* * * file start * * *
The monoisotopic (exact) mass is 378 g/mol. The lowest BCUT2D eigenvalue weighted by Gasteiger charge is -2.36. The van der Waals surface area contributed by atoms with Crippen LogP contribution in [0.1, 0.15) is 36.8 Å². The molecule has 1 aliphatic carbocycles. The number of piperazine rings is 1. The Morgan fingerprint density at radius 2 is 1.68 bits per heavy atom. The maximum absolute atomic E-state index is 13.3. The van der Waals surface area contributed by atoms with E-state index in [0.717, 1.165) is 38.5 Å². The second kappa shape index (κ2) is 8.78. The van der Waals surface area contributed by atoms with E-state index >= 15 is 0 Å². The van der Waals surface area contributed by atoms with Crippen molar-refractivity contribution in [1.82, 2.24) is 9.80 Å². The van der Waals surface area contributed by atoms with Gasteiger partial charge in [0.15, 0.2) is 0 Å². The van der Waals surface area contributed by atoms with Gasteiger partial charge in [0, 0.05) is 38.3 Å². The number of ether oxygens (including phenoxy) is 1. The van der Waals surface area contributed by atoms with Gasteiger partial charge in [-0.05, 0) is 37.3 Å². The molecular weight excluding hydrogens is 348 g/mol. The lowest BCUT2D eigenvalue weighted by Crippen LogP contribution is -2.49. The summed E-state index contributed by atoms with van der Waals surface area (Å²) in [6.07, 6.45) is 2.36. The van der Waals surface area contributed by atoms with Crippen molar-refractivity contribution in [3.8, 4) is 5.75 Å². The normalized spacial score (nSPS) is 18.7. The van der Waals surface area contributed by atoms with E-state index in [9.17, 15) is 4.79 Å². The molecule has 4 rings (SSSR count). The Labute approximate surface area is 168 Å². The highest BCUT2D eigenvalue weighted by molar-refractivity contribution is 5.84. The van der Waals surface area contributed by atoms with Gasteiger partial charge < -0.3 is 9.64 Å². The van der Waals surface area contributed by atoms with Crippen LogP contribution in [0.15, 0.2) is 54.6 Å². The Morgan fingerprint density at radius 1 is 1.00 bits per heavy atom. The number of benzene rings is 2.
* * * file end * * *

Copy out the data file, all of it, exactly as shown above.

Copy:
The monoisotopic (exact) mass is 378 g/mol. The lowest BCUT2D eigenvalue weighted by Gasteiger charge is -2.36. The van der Waals surface area contributed by atoms with Crippen LogP contribution in [0.1, 0.15) is 36.8 Å². The molecule has 1 aliphatic carbocycles. The number of piperazine rings is 1. The Morgan fingerprint density at radius 2 is 1.68 bits per heavy atom. The maximum absolute atomic E-state index is 13.3. The van der Waals surface area contributed by atoms with E-state index in [0.717, 1.165) is 38.5 Å². The second kappa shape index (κ2) is 8.78. The van der Waals surface area contributed by atoms with E-state index >= 15 is 0 Å². The van der Waals surface area contributed by atoms with Crippen molar-refractivity contribution in [1.82, 2.24) is 9.80 Å². The van der Waals surface area contributed by atoms with Gasteiger partial charge in [0.15, 0.2) is 0 Å². The van der Waals surface area contributed by atoms with Gasteiger partial charge in [0, 0.05) is 38.3 Å². The number of ether oxygens (including phenoxy) is 1. The van der Waals surface area contributed by atoms with Gasteiger partial charge in [-0.05, 0) is 37.3 Å². The molecular weight excluding hydrogens is 348 g/mol. The lowest BCUT2D eigenvalue weighted by Crippen LogP contribution is -2.49. The summed E-state index contributed by atoms with van der Waals surface area (Å²) in [6.07, 6.45) is 2.36. The van der Waals surface area contributed by atoms with Crippen molar-refractivity contribution in [3.8, 4) is 5.75 Å². The normalized spacial score (nSPS) is 18.7. The van der Waals surface area contributed by atoms with E-state index in [9.17, 15) is 4.79 Å². The molecule has 4 rings (SSSR count). The Labute approximate surface area is 168 Å². The highest BCUT2D eigenvalue weighted by molar-refractivity contribution is 5.84. The van der Waals surface area contributed by atoms with Gasteiger partial charge < -0.3 is 9.64 Å². The van der Waals surface area contributed by atoms with Crippen LogP contribution in [0.15, 0.2) is 54.6 Å². The Morgan fingerprint density at radius 1 is 1.00 bits per heavy atom. The number of benzene rings is 2.